“Recipe for Change” is Dropping Gems and Amplifying Black Women
Do you enjoy meaningful conversations amongst incredible folk? Love to hear the experiences of different communities of all ages, careers, and backgrounds? And have a quirk for seeing people eat delicious food? Well look no further, Recipe For Change’s newest episode “Amplifying Black Women” is highlighting some of entertainment’s and the internet’s favorite Black women and uplifting the culture.
On May 19, 2022, Recipe for Change, an online YouTube series focused on marginalized communities, released an episode focused on amplifying the voices and experiences of Black Women. In three different round table dinner discussions, one hosted by Mary J. Blige and others by America’s mom Tabitha Brown and the icy girl herself Saweetie, women from Lynn Whitefield and Kelly Rowland, to Jackie Aina and Angelica Ross share everything from their joys of being a Black woman to the societal stigmas they face.
“Pressure. There is such an enormous amount of pressure for us to be strong that we don’t get the luxury of being weak, of being fragile, of being vulnerable,” shared Keisha Lance Bottoms, political commentator and 60th Mayor of Atlanta, when asked about the stigma of the “strong Black woman.” Continuing on, makeup guru and mogul Jackie Aina shared she dismisses the notion altogether. “Don’t call me strong. Don’t call me none of that. Why don’t you call me pretty or say my makeup looks great? Why don’t you call me fulfilled or aspirational or inspirational? Don’t call me a strong Black woman, it just sounds so stereotypical.” For many young Black women, it is not only the pressure and the stereotyping of Black women that happens when called a strong Black woman, but also the dismissal of the very real feelings, struggles, and emotions that Black women have. “I hate it because you know what, it’s also dismissive. It makes it seem as if I don’t need you, I don’t need anything, I got it and yeah maybe but allow me to be weak, allow me to be helped. Allow me to have the need to have somebody have my back.”
Beyond the stigmas of being a Black woman, the ladies also touch on topics such as colorism and the never-ending need for Black people to present in a way that is authentic to them for societal safety and approval, the act of codeswitching. “I’m from the south so growing up you were either light skin or dark skin, there was no in-between. My mama and my sister, were high yella (a fair skin tone) as they call it, redbone. When I got into Hollywood and entertainment I went to the workshop where you meet the casting director and review scenes and they said ‘for your complexion, because you’re [of a] darker complexion you need to straighten your hair… and I thought ‘oh, darker complexion needs straight hair to be on television,’” shared Tabitha Brown.
“For me navigating an all-white corporate environment in fashion media and being often the only one that looks like me, especially in a leadership role. Especially as a young person on top of it, and being a woman; the trifecta of isms stacked against you, in a way I felt like my survival tactic at first was to learn the language and speak it well. And then I got into a position of power and I recognized…my why. [It] Reminded me if I continue to leave parts of myself at home, I am doing a disservice to the people I’m here to represent,” shared Elaine Welteroth, award-winning journalist and author.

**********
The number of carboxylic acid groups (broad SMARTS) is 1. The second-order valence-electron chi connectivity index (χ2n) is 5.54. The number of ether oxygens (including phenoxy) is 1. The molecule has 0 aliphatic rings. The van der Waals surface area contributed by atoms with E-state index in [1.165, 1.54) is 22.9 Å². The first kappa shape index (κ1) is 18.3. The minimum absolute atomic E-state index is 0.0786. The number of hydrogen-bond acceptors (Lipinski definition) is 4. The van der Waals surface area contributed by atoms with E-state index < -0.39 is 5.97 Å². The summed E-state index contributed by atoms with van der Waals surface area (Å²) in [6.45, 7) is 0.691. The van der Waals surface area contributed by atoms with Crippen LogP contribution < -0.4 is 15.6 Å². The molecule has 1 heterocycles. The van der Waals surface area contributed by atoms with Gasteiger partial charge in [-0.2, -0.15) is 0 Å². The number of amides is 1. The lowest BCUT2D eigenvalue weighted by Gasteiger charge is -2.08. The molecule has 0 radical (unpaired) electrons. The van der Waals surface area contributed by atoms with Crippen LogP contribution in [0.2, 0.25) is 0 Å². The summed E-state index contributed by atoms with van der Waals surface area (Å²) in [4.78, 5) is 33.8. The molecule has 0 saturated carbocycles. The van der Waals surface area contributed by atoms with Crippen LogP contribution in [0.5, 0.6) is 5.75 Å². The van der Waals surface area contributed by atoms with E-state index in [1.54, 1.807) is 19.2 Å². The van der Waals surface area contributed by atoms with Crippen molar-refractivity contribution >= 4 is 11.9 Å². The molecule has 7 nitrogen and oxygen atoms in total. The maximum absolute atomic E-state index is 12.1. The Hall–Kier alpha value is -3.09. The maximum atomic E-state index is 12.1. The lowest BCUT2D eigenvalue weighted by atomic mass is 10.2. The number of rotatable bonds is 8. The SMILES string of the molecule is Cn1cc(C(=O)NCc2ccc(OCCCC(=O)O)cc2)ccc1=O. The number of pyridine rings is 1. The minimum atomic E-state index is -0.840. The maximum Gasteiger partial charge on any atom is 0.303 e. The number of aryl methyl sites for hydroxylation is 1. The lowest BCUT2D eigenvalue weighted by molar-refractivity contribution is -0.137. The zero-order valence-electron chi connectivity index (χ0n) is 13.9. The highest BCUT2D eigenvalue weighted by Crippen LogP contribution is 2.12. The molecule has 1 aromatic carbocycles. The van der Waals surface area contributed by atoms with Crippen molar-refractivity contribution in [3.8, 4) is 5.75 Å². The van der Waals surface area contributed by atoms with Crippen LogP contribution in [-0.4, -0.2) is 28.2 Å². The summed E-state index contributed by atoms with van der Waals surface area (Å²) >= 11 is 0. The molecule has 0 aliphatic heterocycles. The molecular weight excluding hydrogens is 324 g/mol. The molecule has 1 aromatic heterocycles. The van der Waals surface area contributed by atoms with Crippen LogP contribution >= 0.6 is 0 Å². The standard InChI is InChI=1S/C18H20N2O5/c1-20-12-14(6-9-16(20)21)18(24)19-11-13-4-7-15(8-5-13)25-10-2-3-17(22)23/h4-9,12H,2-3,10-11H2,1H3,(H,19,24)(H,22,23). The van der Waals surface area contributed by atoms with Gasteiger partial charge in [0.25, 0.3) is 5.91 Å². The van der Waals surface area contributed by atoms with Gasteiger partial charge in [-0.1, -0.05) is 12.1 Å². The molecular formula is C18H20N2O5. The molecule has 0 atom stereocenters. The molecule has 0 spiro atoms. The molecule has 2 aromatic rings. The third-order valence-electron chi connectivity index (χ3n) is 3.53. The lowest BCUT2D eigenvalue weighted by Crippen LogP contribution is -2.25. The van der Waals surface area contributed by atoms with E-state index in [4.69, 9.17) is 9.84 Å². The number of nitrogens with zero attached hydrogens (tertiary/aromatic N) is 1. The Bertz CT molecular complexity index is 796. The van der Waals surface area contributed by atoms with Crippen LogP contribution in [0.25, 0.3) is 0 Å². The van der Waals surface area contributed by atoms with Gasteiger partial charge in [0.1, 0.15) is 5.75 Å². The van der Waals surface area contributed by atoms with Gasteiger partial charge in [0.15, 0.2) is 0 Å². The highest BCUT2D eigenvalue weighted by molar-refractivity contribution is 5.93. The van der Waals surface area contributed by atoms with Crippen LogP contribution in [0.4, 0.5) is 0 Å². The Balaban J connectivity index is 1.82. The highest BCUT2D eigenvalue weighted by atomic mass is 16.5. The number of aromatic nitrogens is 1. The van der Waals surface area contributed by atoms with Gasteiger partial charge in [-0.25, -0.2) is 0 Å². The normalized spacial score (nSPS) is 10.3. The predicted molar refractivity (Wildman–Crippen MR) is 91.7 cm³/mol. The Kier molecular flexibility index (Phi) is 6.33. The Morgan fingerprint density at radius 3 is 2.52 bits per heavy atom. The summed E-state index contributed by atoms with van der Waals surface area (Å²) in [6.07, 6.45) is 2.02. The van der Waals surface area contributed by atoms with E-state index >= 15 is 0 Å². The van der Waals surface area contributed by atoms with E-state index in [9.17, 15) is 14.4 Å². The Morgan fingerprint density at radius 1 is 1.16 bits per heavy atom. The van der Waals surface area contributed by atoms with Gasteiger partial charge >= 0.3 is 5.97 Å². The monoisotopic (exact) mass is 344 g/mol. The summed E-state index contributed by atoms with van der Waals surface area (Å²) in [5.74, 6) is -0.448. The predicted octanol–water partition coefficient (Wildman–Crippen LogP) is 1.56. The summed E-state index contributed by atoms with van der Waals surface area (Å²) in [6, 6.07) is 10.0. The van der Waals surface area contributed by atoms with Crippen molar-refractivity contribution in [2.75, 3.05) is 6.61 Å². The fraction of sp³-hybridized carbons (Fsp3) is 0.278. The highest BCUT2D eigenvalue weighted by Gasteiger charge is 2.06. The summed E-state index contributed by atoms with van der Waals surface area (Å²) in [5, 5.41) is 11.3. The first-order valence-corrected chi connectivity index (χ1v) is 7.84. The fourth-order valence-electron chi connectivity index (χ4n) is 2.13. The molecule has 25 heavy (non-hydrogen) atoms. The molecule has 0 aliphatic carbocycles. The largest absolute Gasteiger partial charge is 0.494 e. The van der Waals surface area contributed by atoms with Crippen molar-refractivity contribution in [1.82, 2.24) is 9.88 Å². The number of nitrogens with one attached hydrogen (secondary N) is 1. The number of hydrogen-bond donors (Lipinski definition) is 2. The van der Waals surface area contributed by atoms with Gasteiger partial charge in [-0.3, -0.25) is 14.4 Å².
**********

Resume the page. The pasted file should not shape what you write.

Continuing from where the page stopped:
From the topics to the experiences, the Black women of “Recipe for Change” have not only dropped gems on what the experience of being a Black woman is, but also have opened up doors for the visibility of Black women today. Having women of different faiths, different cultural backgrounds and different goals in life has allowed the world to see not only the vast array that is Black womanhood but also that the experiences and issues they face are not monolithic. That every Black woman needs to be seen as not only a part of a collective with specific historical issues but also an individual with specific needs.
To be a Black woman is to experience a very specific form of oppression but also a joy like no other. The women of the show express not only their hardships but also the uniqueness of being a Black woman and the inspiration provided by Black mothers. “I love being a Black woman. Representing Black women and I don’t mean representing from a position, just who we are, and what we are, and our layers; I wouldn’t trade it for anything,” said Keisha Lance Bottoms. “My mother is everything to me, and I miss her right now [because] my mom is at home battling stage four lung cancer and her love is wrapped all over me. It’s in me, it’s on me and I try to show love because of what was shown to me and what was taught to me. My mom is love and it drips all over me, and I hope to put that on everyone I feed through my food,” said Danielle Saunders, chef and founder of Ready to Dyne.
It is so important for younger generations of Black women to know that their voices are being heard and their stories are being told, and “Recipe for Change” is contributing to just that. With the show being easily accessible via YouTube and possessing a great message behind it, folks from all communities and demographics should be watching. The show not only highlights marginalized groups, such as Black women in this episode, but also creates space for truthful and transparent discussions to be had in order to create real-world change. “Recipe for Change,” in all the episodes they put forth, strives to create room to foster authentic conversations about the experiences of those who we least here from, like Asian Americans or religious groups like people of the Jewish faith. All in all, “Recipe for Change” serves as not only something to fill one’s spare time but a learning tool to understand the experience and hardships of others. It’s one show whose new episode I’ll be awaiting, and one I hope you will too.